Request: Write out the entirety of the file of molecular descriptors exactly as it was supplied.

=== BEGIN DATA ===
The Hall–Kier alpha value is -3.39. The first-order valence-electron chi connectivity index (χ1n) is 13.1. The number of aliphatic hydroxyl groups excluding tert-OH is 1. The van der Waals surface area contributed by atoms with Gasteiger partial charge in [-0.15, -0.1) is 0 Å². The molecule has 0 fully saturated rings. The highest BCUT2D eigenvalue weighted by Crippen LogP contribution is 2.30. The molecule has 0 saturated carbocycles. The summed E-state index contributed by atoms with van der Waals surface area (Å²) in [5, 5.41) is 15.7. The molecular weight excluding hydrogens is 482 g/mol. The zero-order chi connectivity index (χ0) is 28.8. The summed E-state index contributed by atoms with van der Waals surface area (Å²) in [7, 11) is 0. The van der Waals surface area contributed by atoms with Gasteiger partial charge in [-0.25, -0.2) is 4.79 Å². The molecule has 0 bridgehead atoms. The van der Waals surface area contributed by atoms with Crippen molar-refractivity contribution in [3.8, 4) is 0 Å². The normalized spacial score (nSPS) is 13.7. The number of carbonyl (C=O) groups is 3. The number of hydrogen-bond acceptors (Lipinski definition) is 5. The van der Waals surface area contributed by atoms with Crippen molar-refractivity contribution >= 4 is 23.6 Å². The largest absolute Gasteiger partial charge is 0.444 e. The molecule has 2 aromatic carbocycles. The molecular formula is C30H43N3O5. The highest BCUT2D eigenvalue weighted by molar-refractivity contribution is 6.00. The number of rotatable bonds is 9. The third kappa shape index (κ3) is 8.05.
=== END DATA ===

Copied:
The Hall–Kier alpha value is -3.39. The first-order valence-electron chi connectivity index (χ1n) is 13.1. The number of aliphatic hydroxyl groups excluding tert-OH is 1. The van der Waals surface area contributed by atoms with Gasteiger partial charge in [-0.15, -0.1) is 0 Å². The molecule has 0 fully saturated rings. The highest BCUT2D eigenvalue weighted by Crippen LogP contribution is 2.30. The molecule has 0 saturated carbocycles. The summed E-state index contributed by atoms with van der Waals surface area (Å²) in [5, 5.41) is 15.7. The molecular weight excluding hydrogens is 482 g/mol. The zero-order chi connectivity index (χ0) is 28.8. The summed E-state index contributed by atoms with van der Waals surface area (Å²) in [7, 11) is 0. The van der Waals surface area contributed by atoms with Gasteiger partial charge in [-0.25, -0.2) is 4.79 Å². The molecule has 0 bridgehead atoms. The van der Waals surface area contributed by atoms with Crippen molar-refractivity contribution in [3.8, 4) is 0 Å². The normalized spacial score (nSPS) is 13.7. The number of carbonyl (C=O) groups is 3. The number of hydrogen-bond acceptors (Lipinski definition) is 5. The van der Waals surface area contributed by atoms with Crippen molar-refractivity contribution >= 4 is 23.6 Å². The largest absolute Gasteiger partial charge is 0.444 e. The molecule has 2 aromatic carbocycles. The molecular formula is C30H43N3O5. The highest BCUT2D eigenvalue weighted by molar-refractivity contribution is 6.00. The number of rotatable bonds is 9. The third kappa shape index (κ3) is 8.05.